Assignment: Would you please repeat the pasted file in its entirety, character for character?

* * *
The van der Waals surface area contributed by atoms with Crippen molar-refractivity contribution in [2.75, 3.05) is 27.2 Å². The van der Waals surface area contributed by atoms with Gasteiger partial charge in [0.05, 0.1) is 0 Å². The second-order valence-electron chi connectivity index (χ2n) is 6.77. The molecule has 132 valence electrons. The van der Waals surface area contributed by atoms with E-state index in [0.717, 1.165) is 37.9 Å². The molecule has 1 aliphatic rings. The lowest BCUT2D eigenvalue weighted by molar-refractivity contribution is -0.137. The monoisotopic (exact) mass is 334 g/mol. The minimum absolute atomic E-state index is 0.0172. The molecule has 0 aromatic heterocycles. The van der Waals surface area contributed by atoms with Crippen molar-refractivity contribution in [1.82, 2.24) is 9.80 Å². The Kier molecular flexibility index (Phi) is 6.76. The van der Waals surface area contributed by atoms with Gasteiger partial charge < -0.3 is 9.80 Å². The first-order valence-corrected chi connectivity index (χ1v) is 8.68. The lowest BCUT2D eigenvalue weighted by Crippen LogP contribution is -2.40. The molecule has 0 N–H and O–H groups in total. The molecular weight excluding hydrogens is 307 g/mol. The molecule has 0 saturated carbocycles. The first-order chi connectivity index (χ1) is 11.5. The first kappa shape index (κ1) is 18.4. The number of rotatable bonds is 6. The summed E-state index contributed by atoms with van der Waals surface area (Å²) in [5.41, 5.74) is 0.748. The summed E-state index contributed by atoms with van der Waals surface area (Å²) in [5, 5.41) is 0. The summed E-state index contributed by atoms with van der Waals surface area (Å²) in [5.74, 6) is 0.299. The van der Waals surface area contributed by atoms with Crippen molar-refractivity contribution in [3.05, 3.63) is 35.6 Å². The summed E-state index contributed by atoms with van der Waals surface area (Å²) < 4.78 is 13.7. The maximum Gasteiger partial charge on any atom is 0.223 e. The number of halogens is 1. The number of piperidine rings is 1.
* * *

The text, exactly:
The van der Waals surface area contributed by atoms with Crippen molar-refractivity contribution in [2.75, 3.05) is 27.2 Å². The van der Waals surface area contributed by atoms with Gasteiger partial charge in [0.05, 0.1) is 0 Å². The second-order valence-electron chi connectivity index (χ2n) is 6.77. The molecule has 132 valence electrons. The van der Waals surface area contributed by atoms with E-state index in [0.717, 1.165) is 37.9 Å². The molecule has 1 aliphatic rings. The lowest BCUT2D eigenvalue weighted by molar-refractivity contribution is -0.137. The monoisotopic (exact) mass is 334 g/mol. The minimum absolute atomic E-state index is 0.0172. The molecule has 0 aromatic heterocycles. The van der Waals surface area contributed by atoms with Crippen molar-refractivity contribution in [1.82, 2.24) is 9.80 Å². The Kier molecular flexibility index (Phi) is 6.76. The van der Waals surface area contributed by atoms with Gasteiger partial charge < -0.3 is 9.80 Å². The first-order valence-corrected chi connectivity index (χ1v) is 8.68. The lowest BCUT2D eigenvalue weighted by Crippen LogP contribution is -2.40. The molecule has 0 N–H and O–H groups in total. The molecular weight excluding hydrogens is 307 g/mol. The molecule has 0 saturated carbocycles. The first-order chi connectivity index (χ1) is 11.5. The first kappa shape index (κ1) is 18.4. The number of rotatable bonds is 6. The summed E-state index contributed by atoms with van der Waals surface area (Å²) in [5.41, 5.74) is 0.748. The summed E-state index contributed by atoms with van der Waals surface area (Å²) in [5, 5.41) is 0. The summed E-state index contributed by atoms with van der Waals surface area (Å²) in [5.74, 6) is 0.299. The van der Waals surface area contributed by atoms with Crippen molar-refractivity contribution in [3.05, 3.63) is 35.6 Å². The summed E-state index contributed by atoms with van der Waals surface area (Å²) < 4.78 is 13.7. The maximum Gasteiger partial charge on any atom is 0.223 e. The number of halogens is 1. The number of piperidine rings is 1.